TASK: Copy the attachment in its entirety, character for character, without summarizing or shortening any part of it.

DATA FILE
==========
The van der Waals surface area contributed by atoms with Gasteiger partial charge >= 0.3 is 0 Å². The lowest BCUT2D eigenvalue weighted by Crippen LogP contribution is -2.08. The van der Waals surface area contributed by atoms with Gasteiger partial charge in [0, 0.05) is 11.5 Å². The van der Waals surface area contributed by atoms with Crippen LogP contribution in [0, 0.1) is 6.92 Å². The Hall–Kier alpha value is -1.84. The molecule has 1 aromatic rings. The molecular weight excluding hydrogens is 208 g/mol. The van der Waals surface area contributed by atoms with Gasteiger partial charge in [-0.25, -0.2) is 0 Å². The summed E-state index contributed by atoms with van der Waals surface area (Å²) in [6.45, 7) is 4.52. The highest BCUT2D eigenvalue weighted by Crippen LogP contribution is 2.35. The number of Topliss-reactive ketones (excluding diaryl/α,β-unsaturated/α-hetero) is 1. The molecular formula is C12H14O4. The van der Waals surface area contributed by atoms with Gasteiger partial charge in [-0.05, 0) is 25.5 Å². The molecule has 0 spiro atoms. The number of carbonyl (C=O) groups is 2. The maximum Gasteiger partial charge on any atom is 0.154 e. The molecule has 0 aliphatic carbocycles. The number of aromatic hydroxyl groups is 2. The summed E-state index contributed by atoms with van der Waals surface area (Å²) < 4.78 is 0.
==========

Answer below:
The van der Waals surface area contributed by atoms with Gasteiger partial charge >= 0.3 is 0 Å². The lowest BCUT2D eigenvalue weighted by Crippen LogP contribution is -2.08. The van der Waals surface area contributed by atoms with Gasteiger partial charge in [0, 0.05) is 11.5 Å². The van der Waals surface area contributed by atoms with Crippen LogP contribution in [0, 0.1) is 6.92 Å². The Hall–Kier alpha value is -1.84. The molecule has 1 aromatic rings. The molecular weight excluding hydrogens is 208 g/mol. The van der Waals surface area contributed by atoms with Gasteiger partial charge in [-0.25, -0.2) is 0 Å². The summed E-state index contributed by atoms with van der Waals surface area (Å²) in [6.45, 7) is 4.52. The highest BCUT2D eigenvalue weighted by Crippen LogP contribution is 2.35. The number of Topliss-reactive ketones (excluding diaryl/α,β-unsaturated/α-hetero) is 1. The molecular formula is C12H14O4. The van der Waals surface area contributed by atoms with Gasteiger partial charge in [-0.05, 0) is 25.5 Å². The molecule has 0 spiro atoms. The number of carbonyl (C=O) groups is 2. The maximum Gasteiger partial charge on any atom is 0.154 e. The molecule has 0 aliphatic carbocycles. The number of aromatic hydroxyl groups is 2. The summed E-state index contributed by atoms with van der Waals surface area (Å²) < 4.78 is 0.